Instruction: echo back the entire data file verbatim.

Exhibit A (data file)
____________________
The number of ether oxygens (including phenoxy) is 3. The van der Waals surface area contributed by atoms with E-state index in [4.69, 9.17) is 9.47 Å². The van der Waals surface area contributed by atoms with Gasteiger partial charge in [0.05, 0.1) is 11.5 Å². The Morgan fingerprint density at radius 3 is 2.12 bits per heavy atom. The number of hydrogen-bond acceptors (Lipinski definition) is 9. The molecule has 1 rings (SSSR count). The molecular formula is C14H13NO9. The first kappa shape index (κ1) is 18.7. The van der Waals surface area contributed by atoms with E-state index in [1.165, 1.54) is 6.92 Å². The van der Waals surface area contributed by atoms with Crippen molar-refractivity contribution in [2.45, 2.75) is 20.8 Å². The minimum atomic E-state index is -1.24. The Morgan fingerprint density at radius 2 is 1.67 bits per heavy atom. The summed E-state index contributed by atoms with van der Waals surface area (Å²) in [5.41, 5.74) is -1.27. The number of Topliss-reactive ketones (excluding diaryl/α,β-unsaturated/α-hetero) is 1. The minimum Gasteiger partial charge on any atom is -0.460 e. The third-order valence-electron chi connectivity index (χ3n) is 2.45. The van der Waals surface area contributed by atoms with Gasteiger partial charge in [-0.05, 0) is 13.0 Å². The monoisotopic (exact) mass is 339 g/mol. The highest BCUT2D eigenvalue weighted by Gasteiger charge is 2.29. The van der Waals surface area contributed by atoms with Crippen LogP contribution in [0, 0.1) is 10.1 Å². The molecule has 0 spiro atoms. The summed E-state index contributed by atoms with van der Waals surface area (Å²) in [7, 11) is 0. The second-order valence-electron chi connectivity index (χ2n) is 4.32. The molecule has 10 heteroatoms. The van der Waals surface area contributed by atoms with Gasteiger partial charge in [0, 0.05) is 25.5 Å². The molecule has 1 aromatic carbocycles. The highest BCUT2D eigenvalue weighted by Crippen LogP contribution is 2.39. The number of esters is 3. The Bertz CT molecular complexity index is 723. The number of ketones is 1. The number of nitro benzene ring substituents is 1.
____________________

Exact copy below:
The number of ether oxygens (including phenoxy) is 3. The van der Waals surface area contributed by atoms with E-state index in [4.69, 9.17) is 9.47 Å². The van der Waals surface area contributed by atoms with Gasteiger partial charge in [0.05, 0.1) is 11.5 Å². The Morgan fingerprint density at radius 3 is 2.12 bits per heavy atom. The number of hydrogen-bond acceptors (Lipinski definition) is 9. The molecule has 1 rings (SSSR count). The molecular formula is C14H13NO9. The first kappa shape index (κ1) is 18.7. The van der Waals surface area contributed by atoms with E-state index in [1.165, 1.54) is 6.92 Å². The van der Waals surface area contributed by atoms with Crippen molar-refractivity contribution in [2.45, 2.75) is 20.8 Å². The minimum atomic E-state index is -1.24. The Morgan fingerprint density at radius 2 is 1.67 bits per heavy atom. The summed E-state index contributed by atoms with van der Waals surface area (Å²) in [5.41, 5.74) is -1.27. The number of Topliss-reactive ketones (excluding diaryl/α,β-unsaturated/α-hetero) is 1. The minimum Gasteiger partial charge on any atom is -0.460 e. The third-order valence-electron chi connectivity index (χ3n) is 2.45. The van der Waals surface area contributed by atoms with Gasteiger partial charge in [-0.05, 0) is 13.0 Å². The monoisotopic (exact) mass is 339 g/mol. The highest BCUT2D eigenvalue weighted by Gasteiger charge is 2.29. The van der Waals surface area contributed by atoms with Crippen LogP contribution in [0, 0.1) is 10.1 Å². The molecule has 0 spiro atoms. The summed E-state index contributed by atoms with van der Waals surface area (Å²) in [7, 11) is 0. The second-order valence-electron chi connectivity index (χ2n) is 4.32. The molecule has 10 heteroatoms. The van der Waals surface area contributed by atoms with Gasteiger partial charge in [0, 0.05) is 25.5 Å². The molecule has 1 aromatic carbocycles. The highest BCUT2D eigenvalue weighted by Crippen LogP contribution is 2.39. The number of esters is 3. The Bertz CT molecular complexity index is 723. The number of ketones is 1. The number of nitro benzene ring substituents is 1.